Tag Archives: Sense Perceptions

Conference: Sensory Perception and the Medieval World, UCL

SensoryPerceptionParticipants will consider the ways in which we understand and interpret written, printed, and physical materials from the early medieval period. This is enhanced by the growing availability of digital resources which enhance the potential for visual perception while reducing the opportunity to use other senses for interpretation.

At the same time, scholarship is becoming more conscious of ways in which artefacts and documents were perceived and used in the period: of how the design of objects, including books and manuscripts, controlled their reception.

Papers include discussions of the role of digital editions of texts, the impact of art, perceptions of deafness, the sensory experience of manuscripts, and the presentation and exploitation of the senses in Old English, Old Norse, and Medieval Literature.

http://www.ucl.ac.uk/archaeology/calendar/articles/20140412

Byzantine Studies Symposium, Knowing Bodies, Passionate Souls: Sense Perceptions in Byzantium

Smell 3“Knowing Bodies, Passionate Souls: Sense Perceptions in Byzantium”
Byzantine Studies Symposium | April 25-27, 2014
Symposiarchs: Susan Ashbrook Harvey, Brown University and Margaret Mullett, Dumbarton Oaks.
Byzantine culture was notably attuned to a cosmos of multiple domains:  material, immaterial; bodily, intellectual, physical, spiritual; human, divine. Despite a prevailing discourse to the contrary, the Byzantine world found its bridges between domains most often in sensory modes of awareness. These different domains were concretely perceptible; further, they were encountered daily amidst the mundane no less than the exalted. Icons, incense, music, sacred architecture, ritual activity; saints, imperial families, persons at prayer; hymnography, ascetical or mystical literature:  in all of its cultural expressions, the Byzantines excelled in highlighting the intersections between human and divine realms through sensory engagement (whether positive or negative).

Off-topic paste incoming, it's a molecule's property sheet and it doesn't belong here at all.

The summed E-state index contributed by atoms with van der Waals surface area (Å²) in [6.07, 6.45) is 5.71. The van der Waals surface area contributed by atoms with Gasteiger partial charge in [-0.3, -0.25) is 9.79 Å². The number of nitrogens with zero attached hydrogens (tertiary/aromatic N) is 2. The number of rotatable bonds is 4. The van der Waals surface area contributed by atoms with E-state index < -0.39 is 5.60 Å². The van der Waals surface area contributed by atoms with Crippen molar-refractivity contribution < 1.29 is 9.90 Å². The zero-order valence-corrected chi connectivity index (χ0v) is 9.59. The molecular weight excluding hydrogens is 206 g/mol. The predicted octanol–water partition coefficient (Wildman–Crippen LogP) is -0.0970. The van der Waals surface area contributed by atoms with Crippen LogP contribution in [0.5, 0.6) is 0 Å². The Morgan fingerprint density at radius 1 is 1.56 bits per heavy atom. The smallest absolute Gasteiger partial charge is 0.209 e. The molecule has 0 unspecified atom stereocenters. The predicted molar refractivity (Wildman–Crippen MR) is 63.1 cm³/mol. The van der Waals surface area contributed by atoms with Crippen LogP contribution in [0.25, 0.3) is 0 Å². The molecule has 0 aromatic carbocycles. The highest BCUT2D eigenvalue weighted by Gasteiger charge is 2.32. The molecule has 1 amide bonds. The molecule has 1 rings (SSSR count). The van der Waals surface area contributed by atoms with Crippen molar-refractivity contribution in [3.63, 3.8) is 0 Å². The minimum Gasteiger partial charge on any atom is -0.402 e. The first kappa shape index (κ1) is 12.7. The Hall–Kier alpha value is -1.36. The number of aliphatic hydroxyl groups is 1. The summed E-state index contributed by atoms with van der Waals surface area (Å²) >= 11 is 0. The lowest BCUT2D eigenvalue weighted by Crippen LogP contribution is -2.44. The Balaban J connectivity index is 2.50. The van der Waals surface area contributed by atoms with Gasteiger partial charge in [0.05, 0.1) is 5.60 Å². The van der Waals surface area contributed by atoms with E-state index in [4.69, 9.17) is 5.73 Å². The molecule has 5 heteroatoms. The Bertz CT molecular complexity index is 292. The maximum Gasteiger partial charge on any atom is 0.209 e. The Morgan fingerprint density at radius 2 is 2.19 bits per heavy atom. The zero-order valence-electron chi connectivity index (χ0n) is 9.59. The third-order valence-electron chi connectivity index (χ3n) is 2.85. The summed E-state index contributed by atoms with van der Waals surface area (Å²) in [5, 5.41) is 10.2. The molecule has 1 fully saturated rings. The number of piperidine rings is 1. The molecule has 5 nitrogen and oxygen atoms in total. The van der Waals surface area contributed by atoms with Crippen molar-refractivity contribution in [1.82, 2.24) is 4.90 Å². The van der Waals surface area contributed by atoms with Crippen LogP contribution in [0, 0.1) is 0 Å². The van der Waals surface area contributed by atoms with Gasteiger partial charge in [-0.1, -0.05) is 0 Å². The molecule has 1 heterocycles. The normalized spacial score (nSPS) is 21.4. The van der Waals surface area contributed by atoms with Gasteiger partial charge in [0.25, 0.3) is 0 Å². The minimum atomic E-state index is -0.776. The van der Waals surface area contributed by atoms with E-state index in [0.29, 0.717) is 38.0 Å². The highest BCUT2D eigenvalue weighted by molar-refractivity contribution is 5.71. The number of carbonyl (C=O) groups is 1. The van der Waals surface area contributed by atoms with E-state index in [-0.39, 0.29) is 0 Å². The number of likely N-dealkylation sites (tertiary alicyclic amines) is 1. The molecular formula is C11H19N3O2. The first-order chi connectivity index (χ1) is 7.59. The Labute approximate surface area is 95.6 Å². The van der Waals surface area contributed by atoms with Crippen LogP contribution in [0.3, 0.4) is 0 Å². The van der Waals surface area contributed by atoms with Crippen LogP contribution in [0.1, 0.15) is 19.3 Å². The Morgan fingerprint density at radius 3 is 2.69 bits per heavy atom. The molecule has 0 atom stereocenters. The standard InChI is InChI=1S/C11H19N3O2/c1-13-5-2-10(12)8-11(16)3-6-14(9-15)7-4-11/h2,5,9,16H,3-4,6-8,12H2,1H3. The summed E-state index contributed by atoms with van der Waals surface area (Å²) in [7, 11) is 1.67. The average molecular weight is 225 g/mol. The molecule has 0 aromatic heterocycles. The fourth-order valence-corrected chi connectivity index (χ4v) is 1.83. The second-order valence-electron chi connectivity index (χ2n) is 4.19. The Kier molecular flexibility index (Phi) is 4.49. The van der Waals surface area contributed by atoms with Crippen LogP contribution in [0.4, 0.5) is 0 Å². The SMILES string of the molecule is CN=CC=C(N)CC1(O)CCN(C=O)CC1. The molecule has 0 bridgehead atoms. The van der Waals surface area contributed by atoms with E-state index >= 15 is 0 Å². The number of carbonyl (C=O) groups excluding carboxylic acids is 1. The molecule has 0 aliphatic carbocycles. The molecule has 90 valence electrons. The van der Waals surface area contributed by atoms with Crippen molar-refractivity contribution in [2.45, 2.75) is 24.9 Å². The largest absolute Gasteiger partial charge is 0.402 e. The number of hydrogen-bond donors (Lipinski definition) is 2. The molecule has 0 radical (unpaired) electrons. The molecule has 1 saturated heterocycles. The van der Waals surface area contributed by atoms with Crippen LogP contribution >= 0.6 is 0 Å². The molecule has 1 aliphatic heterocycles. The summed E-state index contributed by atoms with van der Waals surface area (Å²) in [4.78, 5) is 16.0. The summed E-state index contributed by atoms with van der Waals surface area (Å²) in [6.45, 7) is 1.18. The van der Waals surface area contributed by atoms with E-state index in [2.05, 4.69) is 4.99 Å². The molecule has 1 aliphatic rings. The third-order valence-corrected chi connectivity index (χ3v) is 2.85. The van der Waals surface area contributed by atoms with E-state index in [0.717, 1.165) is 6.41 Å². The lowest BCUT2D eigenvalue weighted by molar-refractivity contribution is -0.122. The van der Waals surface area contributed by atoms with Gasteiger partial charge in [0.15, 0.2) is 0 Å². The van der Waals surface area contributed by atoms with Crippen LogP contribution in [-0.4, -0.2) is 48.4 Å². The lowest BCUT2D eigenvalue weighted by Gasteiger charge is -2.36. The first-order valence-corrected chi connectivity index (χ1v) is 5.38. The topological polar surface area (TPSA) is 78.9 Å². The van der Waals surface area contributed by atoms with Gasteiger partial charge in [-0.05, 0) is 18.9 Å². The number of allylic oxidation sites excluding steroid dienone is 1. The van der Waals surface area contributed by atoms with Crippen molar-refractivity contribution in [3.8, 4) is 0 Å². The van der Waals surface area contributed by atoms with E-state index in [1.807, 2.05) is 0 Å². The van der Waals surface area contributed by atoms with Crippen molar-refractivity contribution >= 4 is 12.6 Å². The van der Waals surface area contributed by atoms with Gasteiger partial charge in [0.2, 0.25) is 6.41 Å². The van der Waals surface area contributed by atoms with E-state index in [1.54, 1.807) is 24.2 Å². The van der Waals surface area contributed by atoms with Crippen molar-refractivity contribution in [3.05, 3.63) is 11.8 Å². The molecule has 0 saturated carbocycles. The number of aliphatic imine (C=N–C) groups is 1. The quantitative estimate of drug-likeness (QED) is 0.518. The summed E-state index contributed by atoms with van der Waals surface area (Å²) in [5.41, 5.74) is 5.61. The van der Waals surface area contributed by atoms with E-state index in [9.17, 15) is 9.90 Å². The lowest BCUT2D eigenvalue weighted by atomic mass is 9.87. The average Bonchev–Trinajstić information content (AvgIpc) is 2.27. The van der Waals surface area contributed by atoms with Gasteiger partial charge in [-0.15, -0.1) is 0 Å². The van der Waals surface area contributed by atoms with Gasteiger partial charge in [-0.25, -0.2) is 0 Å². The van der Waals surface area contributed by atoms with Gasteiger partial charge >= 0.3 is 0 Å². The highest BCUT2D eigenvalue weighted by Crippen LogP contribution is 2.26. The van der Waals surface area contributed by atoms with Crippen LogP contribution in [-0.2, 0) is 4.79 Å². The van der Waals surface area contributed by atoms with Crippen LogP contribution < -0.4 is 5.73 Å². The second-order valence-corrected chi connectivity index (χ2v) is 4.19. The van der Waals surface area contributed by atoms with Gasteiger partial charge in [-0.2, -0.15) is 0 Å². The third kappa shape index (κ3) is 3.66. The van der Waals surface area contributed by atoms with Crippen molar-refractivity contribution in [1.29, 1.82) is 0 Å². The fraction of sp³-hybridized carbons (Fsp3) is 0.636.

Byzantinists have been slow to look at the operations of the senses in Byzantium, especially those of seeing, its relation to the other senses, and phenomenological approaches in general.  More recently work on smell and hearing has followed, and yet the areas of taste and touch—the most universal and the most necessary of the senses—are still largely uncharted. Nor has much been done to explore how Byzantines viewed the senses, or how they envisaged the sensory interactions with their world. A map of the connections between of sense-perceptions and other processes (of perception, memory, visualization) in the Byzantine brain has still to be sketched out. How did the Byzantines describe, narrate or represent the senses at work? It is hoped to further studies of the operations of individual senses in Byzantium in the context of all the senses, and their place in what the Byzantines thought about perception and cognition. Recent work on dreaming, on memory and on the emotions has made advances possible, and collaborative experiments between Byzantinists and neurological scientists open further approaches. The happy coincidence of a Dumbarton Oaks Garden and Landscape symposium on ‘Senses in the landscape: non-visual experiences’ and of a forthcoming exhibition at the Walters Art Museum on the five senses enable some cross-cultural comparisons to be made involving gardens in Islamic Spain, Hebrew hymnography, Syriac wine-poetry, Mediterranean ordure, and Romanesque and Gothic precious objects—that were not just looked at but also touched, smelled, heard. Architects, musicologists, art historians, archaeologists, philologists, all can contribute approaches to the revelation of the Byzantine sensorium.